tapers upwards. Like the neck of a beer bottle.
Plateau maybe gives the right implication for what I call the Body of a
call, in being the place where the call flattens out. However, Plateau
seems to imply a flatter region than seems right for that part of a Myotis
call! The term Body has been
widely used for this feature in English, and I use it here.
What they call Talon is what I think of as the most important frequency
feature of a bat call. Long ago I called the frequency of this point the
Characteristic Frequency (Fc) and I defined it as the frequency of the
right hand end of the flattest part of a call. This still works well for
most bat calls, and is the single feature which most easily characterises
a bat call in a single parameter. It makes much more sense than End
Frequency or Minimum Frequency, both of which can vary greatly depending
on how well the call is detected (and especially in Myotis
Fc is a feature which is likely to be perceived correctly no matter what
equipment is used or how well the bat is picked up. But I have never
applied a name to the point at which Fc is measured, and I like the idea
of Heel for that. It sure beats "point at which Fc is measured"!
Which brings us to Bavure, which seems to be a smudge. The term Tail is
often used in English for this feature where the frequency drops off
rapidly at the end of a call, and it also carries the right connotation of
something which tapers away from the Body. Smudge may seem OK in a
full-spectrum sonogram, but doesn't make any sense for the much sharper
display from Zero-crossings.
I would also like to point out another feature of Myotis
calls which is worth considering here. Many calls, especially of bats
calling in a lot of clutter, tend to start with a lower slope than is seen
in most of the Neck. So they actually steepen up after a short while,
before reaching the Knee where they flatten out again. I call this the
Cap. The extreme of a Cap can be seen in Daubenton's social calls, which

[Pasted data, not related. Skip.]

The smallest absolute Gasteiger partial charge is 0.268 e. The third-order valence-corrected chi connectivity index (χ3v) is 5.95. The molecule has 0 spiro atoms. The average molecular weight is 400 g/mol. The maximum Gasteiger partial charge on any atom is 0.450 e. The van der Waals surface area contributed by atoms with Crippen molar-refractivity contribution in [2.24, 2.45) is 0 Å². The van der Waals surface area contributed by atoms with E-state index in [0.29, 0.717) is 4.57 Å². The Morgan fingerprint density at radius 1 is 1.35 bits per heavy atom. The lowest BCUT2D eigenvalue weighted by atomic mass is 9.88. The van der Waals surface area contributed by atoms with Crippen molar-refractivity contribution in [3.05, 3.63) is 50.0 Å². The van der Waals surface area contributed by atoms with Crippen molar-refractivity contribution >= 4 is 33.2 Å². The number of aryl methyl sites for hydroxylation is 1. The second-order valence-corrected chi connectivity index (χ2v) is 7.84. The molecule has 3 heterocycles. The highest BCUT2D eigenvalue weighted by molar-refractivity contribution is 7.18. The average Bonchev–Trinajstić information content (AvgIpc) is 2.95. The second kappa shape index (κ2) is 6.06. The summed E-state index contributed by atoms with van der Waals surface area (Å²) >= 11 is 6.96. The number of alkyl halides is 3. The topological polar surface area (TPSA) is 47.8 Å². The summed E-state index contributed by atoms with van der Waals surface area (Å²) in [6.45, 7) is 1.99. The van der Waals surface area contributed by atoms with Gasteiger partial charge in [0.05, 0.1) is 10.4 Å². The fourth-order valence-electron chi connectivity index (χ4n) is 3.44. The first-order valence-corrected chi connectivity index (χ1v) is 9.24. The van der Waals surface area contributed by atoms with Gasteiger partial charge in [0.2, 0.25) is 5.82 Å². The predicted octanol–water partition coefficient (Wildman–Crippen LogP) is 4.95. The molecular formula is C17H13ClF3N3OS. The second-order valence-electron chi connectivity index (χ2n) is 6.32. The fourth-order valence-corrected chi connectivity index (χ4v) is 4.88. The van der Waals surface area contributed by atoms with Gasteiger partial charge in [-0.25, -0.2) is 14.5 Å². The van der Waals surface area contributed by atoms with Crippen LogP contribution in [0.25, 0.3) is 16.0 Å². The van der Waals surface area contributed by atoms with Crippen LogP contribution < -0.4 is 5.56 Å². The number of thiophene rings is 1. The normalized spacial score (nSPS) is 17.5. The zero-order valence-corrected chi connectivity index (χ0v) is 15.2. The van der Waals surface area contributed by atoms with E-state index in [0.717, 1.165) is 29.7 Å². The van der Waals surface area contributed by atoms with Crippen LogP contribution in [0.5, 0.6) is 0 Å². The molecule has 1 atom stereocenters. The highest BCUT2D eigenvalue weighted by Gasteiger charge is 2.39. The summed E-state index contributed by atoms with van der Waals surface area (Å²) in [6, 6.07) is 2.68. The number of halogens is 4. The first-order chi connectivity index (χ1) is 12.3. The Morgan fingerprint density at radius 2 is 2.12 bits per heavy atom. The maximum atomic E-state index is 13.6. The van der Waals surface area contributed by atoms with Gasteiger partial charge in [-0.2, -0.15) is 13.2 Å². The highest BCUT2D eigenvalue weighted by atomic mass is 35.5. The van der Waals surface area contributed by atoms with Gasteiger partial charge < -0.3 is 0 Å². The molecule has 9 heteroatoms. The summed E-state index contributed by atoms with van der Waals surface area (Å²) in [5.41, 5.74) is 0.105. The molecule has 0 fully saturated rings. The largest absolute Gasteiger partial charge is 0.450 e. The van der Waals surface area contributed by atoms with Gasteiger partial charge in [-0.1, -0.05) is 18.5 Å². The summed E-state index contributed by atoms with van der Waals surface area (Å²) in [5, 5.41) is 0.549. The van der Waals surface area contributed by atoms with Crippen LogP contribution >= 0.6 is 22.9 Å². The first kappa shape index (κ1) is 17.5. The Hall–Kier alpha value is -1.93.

often start with an upsweep, turn over through horizontal at the top and
then sweep downwards. It is commonly seen in some types of calls of other
species and a conspicuous case is the high clutter calls of Natterer's
Bat, where many calls are really just a cap followed by a long Tail.
So my terminology has some silly aspects. While it makes sense for the
Body to be between the Neck and the Tail, it also has a Knee between the
Neck and the Body! But ultimately, the terminology needs to be useful and
we are naming features, not implying that a bat call is like a leg!
The Bas, Cornut and Colombo paper, in my opinion, is a very important read
for anyone interested in acoustic ID of Myotis
It takes pains to make it clear this is no final word and just a stage in
the development of robust ID criteria, and it is to be commended for that.
I will take some time to see how well their criteria fit with my own
recordings, and that should be an interesting process. In the meantime, my
only negative comment is that there is very little emphasis on slope,
which I consider to be a vitally important feature of Myotis
calls. But slope, like Duration, is no "magic bullet" which will instantly
solve a Myotis
ID. Rather it is
one feature which varies greatly depending on clutter (how close the bat
is to something from which it gets echoes). The slope of the Body (which I
have referred to as Characteristic Slope, Sc) is relatively independent of
recording conditions, and the relationship between Fc and Sc is, in my
view, the single most important relationship in bat acoustic